There was an issue lurking amongst the scattered believers who had been cast out of Jerusalem by the first wave of anti-Christian persecution, around 37-39 AD. While they had really believed in Christ, were truly born-again, and were serious about their faith – they were new Christians who still had a lot of progress towards maturity to make! James’ letter was written to help them move forward in the specific areas where they needed to grow.
The area that James hit on in ch2:1-13, was that of financial snobbery – or if you like, preferring the rich! The Christian people in James’ scattered congregation were getting a bad reputation for being impressed with wordly wealth and despising the poor – a reputation that had clearly reached James’ ears back in Jerusalem.
He clearly wasn’t impressed!
Here’s the scenario. The believers are gathering for worship, and two strangers come into the meeting room. They are at opposite ends of the economic spectrum; one is a rich merchant marked out by the symbols of wealth and conspicuous consumption, clothing, jewelry, and an air of confidence wafting around him. The other man shuffles nervously in, embarrassed by his shabby clothes, unwashed hair; looking around nervously to see if he would be mistreated here, just like he is everywhere else.
What James expects of the believers is that they will welcome both of these people equally. James will have remembered that Jesus welcomed rich people like Nicodemus and poor people like the Samaritan woman, with equal grace. And he would have expected the believers to do likewise. Sadly it seems that it had become common practice for the rich and powerful to be given the best seats, plenty of attention and flattery; while the poor were humiliated by being made to sit on the floor like children.
James wrote ch 2:1-13 to deal with this sinful situation. He does this by appealing to their immediate circumstances, before asking them to apply a properly Christian worldview to this scenario. First of all, he points out that favoring the rich was a strange way to react when everyone was aware that many of the rich we severely oppressing God’s people! That was a theme that he would return to later in the letter.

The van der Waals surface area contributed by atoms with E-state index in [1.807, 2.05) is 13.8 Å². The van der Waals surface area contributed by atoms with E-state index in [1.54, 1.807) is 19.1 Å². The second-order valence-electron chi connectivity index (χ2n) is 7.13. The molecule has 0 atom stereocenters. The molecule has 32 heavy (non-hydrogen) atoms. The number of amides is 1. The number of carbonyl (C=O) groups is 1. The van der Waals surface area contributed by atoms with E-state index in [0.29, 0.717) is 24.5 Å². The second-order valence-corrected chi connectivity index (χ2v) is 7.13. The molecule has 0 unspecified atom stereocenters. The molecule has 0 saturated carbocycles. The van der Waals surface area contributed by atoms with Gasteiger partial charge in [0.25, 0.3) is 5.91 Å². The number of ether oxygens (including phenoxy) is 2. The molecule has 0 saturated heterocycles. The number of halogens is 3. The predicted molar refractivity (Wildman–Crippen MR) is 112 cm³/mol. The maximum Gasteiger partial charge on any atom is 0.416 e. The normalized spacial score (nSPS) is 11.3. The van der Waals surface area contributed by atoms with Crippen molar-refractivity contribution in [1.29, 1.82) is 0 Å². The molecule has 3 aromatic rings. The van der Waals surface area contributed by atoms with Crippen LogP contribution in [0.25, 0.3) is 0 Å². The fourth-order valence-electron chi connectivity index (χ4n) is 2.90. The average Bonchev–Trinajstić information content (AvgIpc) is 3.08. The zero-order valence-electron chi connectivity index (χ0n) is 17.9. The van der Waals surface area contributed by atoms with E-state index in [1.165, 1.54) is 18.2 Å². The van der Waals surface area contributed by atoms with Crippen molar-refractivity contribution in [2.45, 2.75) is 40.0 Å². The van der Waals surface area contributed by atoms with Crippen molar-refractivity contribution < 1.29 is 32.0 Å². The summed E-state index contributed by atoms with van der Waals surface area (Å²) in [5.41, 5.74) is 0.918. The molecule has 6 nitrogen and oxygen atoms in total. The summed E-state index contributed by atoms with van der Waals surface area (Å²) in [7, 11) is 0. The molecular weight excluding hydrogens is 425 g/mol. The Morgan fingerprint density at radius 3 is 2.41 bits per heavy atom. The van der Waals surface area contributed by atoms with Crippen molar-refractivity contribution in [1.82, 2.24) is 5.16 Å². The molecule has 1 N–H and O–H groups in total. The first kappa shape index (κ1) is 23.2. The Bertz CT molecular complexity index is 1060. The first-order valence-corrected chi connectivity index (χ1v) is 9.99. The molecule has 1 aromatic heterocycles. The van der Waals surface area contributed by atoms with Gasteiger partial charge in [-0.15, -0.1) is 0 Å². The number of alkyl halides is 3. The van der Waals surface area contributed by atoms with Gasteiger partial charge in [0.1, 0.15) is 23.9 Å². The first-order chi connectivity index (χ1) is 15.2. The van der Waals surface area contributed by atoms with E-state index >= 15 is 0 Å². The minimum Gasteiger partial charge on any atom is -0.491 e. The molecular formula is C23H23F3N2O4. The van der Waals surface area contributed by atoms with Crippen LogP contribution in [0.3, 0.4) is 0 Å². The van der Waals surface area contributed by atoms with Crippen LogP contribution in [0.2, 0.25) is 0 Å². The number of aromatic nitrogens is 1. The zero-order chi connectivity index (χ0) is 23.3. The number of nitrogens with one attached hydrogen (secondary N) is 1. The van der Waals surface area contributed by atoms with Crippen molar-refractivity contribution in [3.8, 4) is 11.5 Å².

Secondly, and more importantly though – what James wants them to really do is to think the situation through and respond in a fully Christlike way, not merely go along with the cultural norms in their context. Being counter-cultural is hard, and yet that is so often what we are called to be as followers of Jesus. You see, in those days in many parts of the Roman Empire, the formal religious gatherings were a form of consumer-spirituality for the rich. Access to priests, temples sacrifices (and so they assumed the favor of their gods) came at a very high price. In fact religious participation at that level was in itself something of a pricey status symbol which was denied to the poor.
Jesus of course, is totally different to pagan religion. “I have come to preach good news to the poor!” Jesus announces at the outset of his ministry in Luke’s gospel. This would seem nonsensical to many of the Greeks and Romans! For a start, ministry amongst the poor would be harder. The poor couldn’t build huge temples or ministry complexes; or provide lavish lifestyles for their followers. So who would want to minister to them? The answer is Jesus.
The Bible makes it clear that all people (i) bear God’s image and therefore have great value, from the yet-to-be- born to the elderly, without reference to race, sex, language, class, wealth, appearance or any other criteria. (ii) All people are made by God, they exist because He gives life, and (iii) all people are made for God. That means that the purpose and significance of every human life, whether billionaire or minimum-wage earner, is to know, love and glorify God. All people have fallen into sin, all people need Jesus for salvation and each and every one of them, will appear before the judgement seat of Christ. There is a great levelling here in that everyone is equal before God; and God is not impressed by accumulations of wordly wealth. Why would He be..? He has galaxies, beyond galaxies at his command! Anyone who thinks that God would treat someone differently because they own a million dollars simply has not begun to understand the sheer scale of Almighty God!